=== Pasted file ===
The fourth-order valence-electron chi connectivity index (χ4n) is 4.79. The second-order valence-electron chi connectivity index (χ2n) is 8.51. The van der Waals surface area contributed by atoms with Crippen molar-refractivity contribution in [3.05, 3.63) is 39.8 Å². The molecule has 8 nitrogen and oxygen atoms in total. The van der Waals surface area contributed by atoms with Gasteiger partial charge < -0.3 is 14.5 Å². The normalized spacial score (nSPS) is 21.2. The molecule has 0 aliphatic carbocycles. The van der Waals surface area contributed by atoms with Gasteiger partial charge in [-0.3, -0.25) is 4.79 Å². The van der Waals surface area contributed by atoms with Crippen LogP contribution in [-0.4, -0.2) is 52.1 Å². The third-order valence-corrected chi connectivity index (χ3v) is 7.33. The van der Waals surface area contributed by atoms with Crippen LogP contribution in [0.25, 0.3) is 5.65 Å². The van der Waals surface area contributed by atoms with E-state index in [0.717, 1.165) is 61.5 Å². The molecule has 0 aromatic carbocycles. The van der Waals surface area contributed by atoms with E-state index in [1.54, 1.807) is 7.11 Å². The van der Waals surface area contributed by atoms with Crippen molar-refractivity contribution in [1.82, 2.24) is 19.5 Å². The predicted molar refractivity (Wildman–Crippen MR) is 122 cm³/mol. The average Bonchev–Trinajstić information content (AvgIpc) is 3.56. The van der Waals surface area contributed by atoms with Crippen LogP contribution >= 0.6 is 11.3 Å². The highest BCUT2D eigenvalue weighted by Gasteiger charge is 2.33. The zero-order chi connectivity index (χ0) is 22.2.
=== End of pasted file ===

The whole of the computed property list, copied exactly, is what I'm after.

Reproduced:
The fourth-order valence-electron chi connectivity index (χ4n) is 4.79. The second-order valence-electron chi connectivity index (χ2n) is 8.51. The van der Waals surface area contributed by atoms with Crippen molar-refractivity contribution in [3.05, 3.63) is 39.8 Å². The molecule has 8 nitrogen and oxygen atoms in total. The van der Waals surface area contributed by atoms with Gasteiger partial charge < -0.3 is 14.5 Å². The normalized spacial score (nSPS) is 21.2. The molecule has 0 aliphatic carbocycles. The van der Waals surface area contributed by atoms with Gasteiger partial charge in [-0.3, -0.25) is 4.79 Å². The van der Waals surface area contributed by atoms with Crippen LogP contribution in [-0.4, -0.2) is 52.1 Å². The third-order valence-corrected chi connectivity index (χ3v) is 7.33. The van der Waals surface area contributed by atoms with Crippen LogP contribution in [0.25, 0.3) is 5.65 Å². The van der Waals surface area contributed by atoms with E-state index in [0.717, 1.165) is 61.5 Å². The molecule has 0 aromatic carbocycles. The van der Waals surface area contributed by atoms with E-state index in [1.54, 1.807) is 7.11 Å². The van der Waals surface area contributed by atoms with Crippen molar-refractivity contribution in [1.82, 2.24) is 19.5 Å². The predicted molar refractivity (Wildman–Crippen MR) is 122 cm³/mol. The average Bonchev–Trinajstić information content (AvgIpc) is 3.56. The van der Waals surface area contributed by atoms with Crippen LogP contribution >= 0.6 is 11.3 Å². The highest BCUT2D eigenvalue weighted by Gasteiger charge is 2.33. The zero-order chi connectivity index (χ0) is 22.2.